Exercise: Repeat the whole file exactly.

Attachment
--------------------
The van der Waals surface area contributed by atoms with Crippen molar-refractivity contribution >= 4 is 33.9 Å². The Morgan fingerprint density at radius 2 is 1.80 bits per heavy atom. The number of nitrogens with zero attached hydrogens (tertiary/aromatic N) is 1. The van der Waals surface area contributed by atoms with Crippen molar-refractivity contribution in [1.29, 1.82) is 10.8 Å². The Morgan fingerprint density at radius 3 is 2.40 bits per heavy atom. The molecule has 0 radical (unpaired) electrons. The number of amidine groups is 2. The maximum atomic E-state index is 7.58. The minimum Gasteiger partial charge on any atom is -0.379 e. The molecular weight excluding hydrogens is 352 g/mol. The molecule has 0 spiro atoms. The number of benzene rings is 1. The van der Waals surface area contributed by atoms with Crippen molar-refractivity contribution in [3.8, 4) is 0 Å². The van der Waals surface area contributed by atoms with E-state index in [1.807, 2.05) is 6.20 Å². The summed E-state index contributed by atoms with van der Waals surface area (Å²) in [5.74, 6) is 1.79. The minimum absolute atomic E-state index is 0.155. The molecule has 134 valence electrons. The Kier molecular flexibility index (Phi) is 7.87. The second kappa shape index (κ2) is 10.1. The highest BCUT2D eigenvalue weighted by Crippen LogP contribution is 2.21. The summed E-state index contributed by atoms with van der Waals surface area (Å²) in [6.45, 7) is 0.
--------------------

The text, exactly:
The van der Waals surface area contributed by atoms with Crippen molar-refractivity contribution >= 4 is 33.9 Å². The Morgan fingerprint density at radius 2 is 1.80 bits per heavy atom. The number of nitrogens with zero attached hydrogens (tertiary/aromatic N) is 1. The van der Waals surface area contributed by atoms with Crippen molar-refractivity contribution in [1.29, 1.82) is 10.8 Å². The Morgan fingerprint density at radius 3 is 2.40 bits per heavy atom. The molecule has 0 radical (unpaired) electrons. The number of amidine groups is 2. The maximum atomic E-state index is 7.58. The minimum Gasteiger partial charge on any atom is -0.379 e. The molecular weight excluding hydrogens is 352 g/mol. The molecule has 0 spiro atoms. The number of benzene rings is 1. The van der Waals surface area contributed by atoms with Crippen molar-refractivity contribution in [3.8, 4) is 0 Å². The van der Waals surface area contributed by atoms with E-state index in [1.807, 2.05) is 6.20 Å². The summed E-state index contributed by atoms with van der Waals surface area (Å²) in [5.74, 6) is 1.79. The minimum absolute atomic E-state index is 0.155. The molecule has 134 valence electrons. The Kier molecular flexibility index (Phi) is 7.87. The second kappa shape index (κ2) is 10.1. The highest BCUT2D eigenvalue weighted by Crippen LogP contribution is 2.21. The summed E-state index contributed by atoms with van der Waals surface area (Å²) in [6.45, 7) is 0.